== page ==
Foxconn, a giant Taiwanese contract manufacturer, has just acquired Japan’s Sharp, a loss-making consumer-electronics designer and manufacturer in need of restructuring. Foxconn paid a 'lucky' ¥88 per share—a low price for a once mighty brand.
One of Foxconn’s largest acquisitions ever has obvious benefits for Foxconn—like access to Sharp’s leading screen technology and better pricing power with customers, including its largest, Apple, whose customer loyalty has been waning. But beyond these benefits, we’re wondering whether the Sharp brand is worth saving.
Curious, we ran some social analytics. We found that Sharp is a sunset brand. While the majority of leading tech-brand loyalists are under 30 and more likely to have disposable income, over 50 percent of Sharp’s loyalists are over 55 and less affluent. Sharp’s current consumer is 'past prime', meaning difficult work to rebuild relevance amongst a younger customer base—with future purchasing potential.
Foxconn’s founder and CEO Terry Gou hinted he intends to keep the Sharp brand alive, so how can he ensure it regains relevance? We see two strategic options for Sharp-ening up the brand:
1) Refresh Sharp as a consumer master brand
If it chooses this route, Foxconn could take an evolutionary or revolutionary approach. Evolution: Sharp maintains its current branding in existing categories while restoring profitability through cost-cutting and incremental product improvements. Revolution: Foxconn uses Sharp as a vehicle to become a brand player beyond Sharp’s current core: expanding beyond phones, TVs, speakers and microwaves into new consumer-electronics categories, similar to Samsung or Electrolux. Sharp’s brand equity is in premium screen technology and being Japanese—a challenging but not insurmountable starting point.
Reviving the Sharp brand is not necessarily a 'go big or go home' play. Instead of becoming the next Samsung or Apple, many Chinese companies are focusing on markets where their value proposition (great value) brings competitive advantage. There are 3 billion consumers in China, India, Africa and Eastern Europe who will pay a fair price for good quality from a Japanese brand.
2) Reposition Sharp as a consumer 'ingredient' brand
Sharp’s core competency is screen technology, so Foxconn could 'double down' here. Sharp screens could become a premium ingredient, allowing the company—and its device brand customers—to command greater margins. Like 'Intel inside' and 'Lenses by Zeiss', why not ‘Sharp Screen’?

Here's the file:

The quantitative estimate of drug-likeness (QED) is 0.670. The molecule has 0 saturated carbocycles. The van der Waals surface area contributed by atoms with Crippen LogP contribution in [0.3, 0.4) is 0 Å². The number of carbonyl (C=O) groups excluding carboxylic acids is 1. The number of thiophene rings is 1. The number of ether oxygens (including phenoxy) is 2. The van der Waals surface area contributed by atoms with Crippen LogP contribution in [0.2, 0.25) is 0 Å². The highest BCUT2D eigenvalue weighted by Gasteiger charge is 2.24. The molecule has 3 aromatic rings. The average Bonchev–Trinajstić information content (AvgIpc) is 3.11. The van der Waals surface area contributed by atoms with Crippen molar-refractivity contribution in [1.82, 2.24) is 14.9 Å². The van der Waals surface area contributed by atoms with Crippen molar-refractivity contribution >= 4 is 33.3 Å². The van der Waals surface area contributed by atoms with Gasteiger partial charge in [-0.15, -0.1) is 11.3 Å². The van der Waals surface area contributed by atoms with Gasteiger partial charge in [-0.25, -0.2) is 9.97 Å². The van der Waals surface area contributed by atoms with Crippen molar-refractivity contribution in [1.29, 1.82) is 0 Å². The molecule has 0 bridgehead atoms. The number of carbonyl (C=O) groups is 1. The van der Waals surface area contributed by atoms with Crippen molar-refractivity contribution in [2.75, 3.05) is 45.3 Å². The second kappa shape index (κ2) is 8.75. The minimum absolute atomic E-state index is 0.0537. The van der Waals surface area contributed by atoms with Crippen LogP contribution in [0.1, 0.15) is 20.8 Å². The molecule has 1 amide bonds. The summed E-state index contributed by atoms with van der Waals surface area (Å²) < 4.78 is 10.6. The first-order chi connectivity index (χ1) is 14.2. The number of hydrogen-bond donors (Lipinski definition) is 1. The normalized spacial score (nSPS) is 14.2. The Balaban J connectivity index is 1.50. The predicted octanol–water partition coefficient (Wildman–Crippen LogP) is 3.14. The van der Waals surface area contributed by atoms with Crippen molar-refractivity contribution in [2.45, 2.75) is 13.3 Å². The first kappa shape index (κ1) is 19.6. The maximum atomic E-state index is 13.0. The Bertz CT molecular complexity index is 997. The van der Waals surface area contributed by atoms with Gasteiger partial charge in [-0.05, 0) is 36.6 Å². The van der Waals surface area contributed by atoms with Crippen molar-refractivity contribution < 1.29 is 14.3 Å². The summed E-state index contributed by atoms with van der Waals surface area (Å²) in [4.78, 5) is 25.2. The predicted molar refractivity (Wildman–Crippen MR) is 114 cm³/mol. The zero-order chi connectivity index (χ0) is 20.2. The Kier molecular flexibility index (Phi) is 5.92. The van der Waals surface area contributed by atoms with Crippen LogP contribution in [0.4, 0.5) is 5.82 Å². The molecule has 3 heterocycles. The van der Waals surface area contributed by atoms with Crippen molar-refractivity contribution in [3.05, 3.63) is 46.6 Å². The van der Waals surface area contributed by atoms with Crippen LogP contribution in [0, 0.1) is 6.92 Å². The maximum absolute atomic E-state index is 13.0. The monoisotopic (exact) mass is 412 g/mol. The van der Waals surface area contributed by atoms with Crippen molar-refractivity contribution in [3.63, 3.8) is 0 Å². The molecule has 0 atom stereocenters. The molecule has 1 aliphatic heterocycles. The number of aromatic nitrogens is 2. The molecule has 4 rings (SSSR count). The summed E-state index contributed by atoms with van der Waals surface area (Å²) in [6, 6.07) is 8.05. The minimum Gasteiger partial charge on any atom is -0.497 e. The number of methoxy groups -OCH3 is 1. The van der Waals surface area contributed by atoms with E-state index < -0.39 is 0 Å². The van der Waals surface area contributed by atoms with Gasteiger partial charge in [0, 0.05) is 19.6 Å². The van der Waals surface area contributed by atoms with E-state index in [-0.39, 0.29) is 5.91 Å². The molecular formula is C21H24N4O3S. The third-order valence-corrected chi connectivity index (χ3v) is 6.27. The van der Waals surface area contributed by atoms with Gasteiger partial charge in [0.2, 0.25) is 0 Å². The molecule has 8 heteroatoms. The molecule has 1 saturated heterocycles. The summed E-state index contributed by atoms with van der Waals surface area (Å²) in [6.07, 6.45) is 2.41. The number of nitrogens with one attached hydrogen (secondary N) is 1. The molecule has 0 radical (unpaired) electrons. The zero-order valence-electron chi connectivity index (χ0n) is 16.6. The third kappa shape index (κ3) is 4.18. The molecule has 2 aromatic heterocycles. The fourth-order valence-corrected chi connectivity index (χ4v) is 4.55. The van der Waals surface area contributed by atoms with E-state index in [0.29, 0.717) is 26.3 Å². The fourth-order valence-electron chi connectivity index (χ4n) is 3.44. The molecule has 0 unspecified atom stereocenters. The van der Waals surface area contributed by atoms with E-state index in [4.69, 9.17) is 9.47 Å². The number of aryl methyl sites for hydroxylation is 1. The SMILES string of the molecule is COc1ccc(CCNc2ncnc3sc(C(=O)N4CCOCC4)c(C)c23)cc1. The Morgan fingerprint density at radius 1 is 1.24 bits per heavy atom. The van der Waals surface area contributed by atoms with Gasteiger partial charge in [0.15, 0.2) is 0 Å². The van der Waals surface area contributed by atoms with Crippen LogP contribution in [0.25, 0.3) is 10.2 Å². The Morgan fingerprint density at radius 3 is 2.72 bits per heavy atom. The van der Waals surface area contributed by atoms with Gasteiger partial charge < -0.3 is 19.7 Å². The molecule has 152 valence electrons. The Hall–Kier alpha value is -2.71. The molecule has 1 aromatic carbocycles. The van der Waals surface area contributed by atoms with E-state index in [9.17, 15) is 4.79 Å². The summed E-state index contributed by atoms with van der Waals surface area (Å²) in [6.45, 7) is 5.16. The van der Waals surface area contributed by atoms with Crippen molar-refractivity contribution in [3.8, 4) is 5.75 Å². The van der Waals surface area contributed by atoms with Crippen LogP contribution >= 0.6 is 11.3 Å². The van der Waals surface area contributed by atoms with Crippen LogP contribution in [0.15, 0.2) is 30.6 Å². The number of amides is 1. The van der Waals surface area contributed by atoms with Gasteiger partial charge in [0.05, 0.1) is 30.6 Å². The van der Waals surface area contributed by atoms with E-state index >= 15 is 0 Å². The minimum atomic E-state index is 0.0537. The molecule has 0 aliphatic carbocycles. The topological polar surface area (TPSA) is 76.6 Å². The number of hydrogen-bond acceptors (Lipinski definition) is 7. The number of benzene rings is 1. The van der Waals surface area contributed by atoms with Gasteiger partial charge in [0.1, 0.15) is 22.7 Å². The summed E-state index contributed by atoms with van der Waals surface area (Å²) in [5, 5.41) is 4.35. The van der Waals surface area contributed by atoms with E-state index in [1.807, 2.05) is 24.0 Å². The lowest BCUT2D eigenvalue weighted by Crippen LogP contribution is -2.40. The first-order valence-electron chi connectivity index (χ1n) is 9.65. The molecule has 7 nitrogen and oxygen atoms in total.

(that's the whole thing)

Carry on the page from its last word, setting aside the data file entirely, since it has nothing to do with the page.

Apple wouldn’t need or want to do this, but other Foxconn customers may find this valuable to differentiate their products. From our work in the industry, we know that screen technology is an increasingly important purchase driver, now that consumers see processing power and features as ‘good enough.’
This type of ingredient branding approach isn’t new. We’ve noticed a renaissance of the approach, with new characteristics. Xiaomi is known for building its own brand on the credibility of its component suppliers. The company promotes the Samsung battery in its new electric bicycle to build trust, and heavily markets Sony as the camera-tech provider for its smartphones.
Sharp is already partnering with Nintendo on its “free form” (flexible) console display—a “premium ingredient” model Foxconn could extend. Looking ahead, Foxconn could license brand usage alongside Sharp screens, though investment would be needed to refresh the brand's image.
So what’s the Sharp-est way forward?
Foxconn needs to diversify its business to avoid overreliance on its contract-manufacturing business and its decreasing margins, driven by rising Chinese labor costs. Perhaps better margins through branded business is the answer.
We’ve seen manufacturers attempt to move up the value chain before. We helped HTC make its shift from ODM to global brand in 2010. This experience taught us that building a relevant global brand is far from a trivial exercise. It requires a cultural transformation from technology to customer-centricity, not ot mention relentless marketing execution. Missteps aren’t forgiven, and sustaining momentum over time is challenging.
Foxconn has been experimenting with branded business to increase margin and move up the value chain. Recently it started making its own mobile accessories under the Coverbank brand, launched a Bluetooth headset brand, Candyard, and introduced Kick2real, a platform for helping entrepreneurs prototype products that Foxconn can then manufacture.
What if Foxconn became the provider of leading, branded electronic technology—screens, batteries, or other essentials? Saying 'you design it, we’ll make it premium' is a less risky, more sustainable way for the manufacturer to capture more value without straying too far from its core. More and more ambitious, emerging homegrown brands—tomorrow’s Xiaomis, OPPOs and OnePluses—will be keen to leverage established brands’ equity to build credibility and premium associations.
David Brabbins is a Hong Kong-based associate partner at Prophet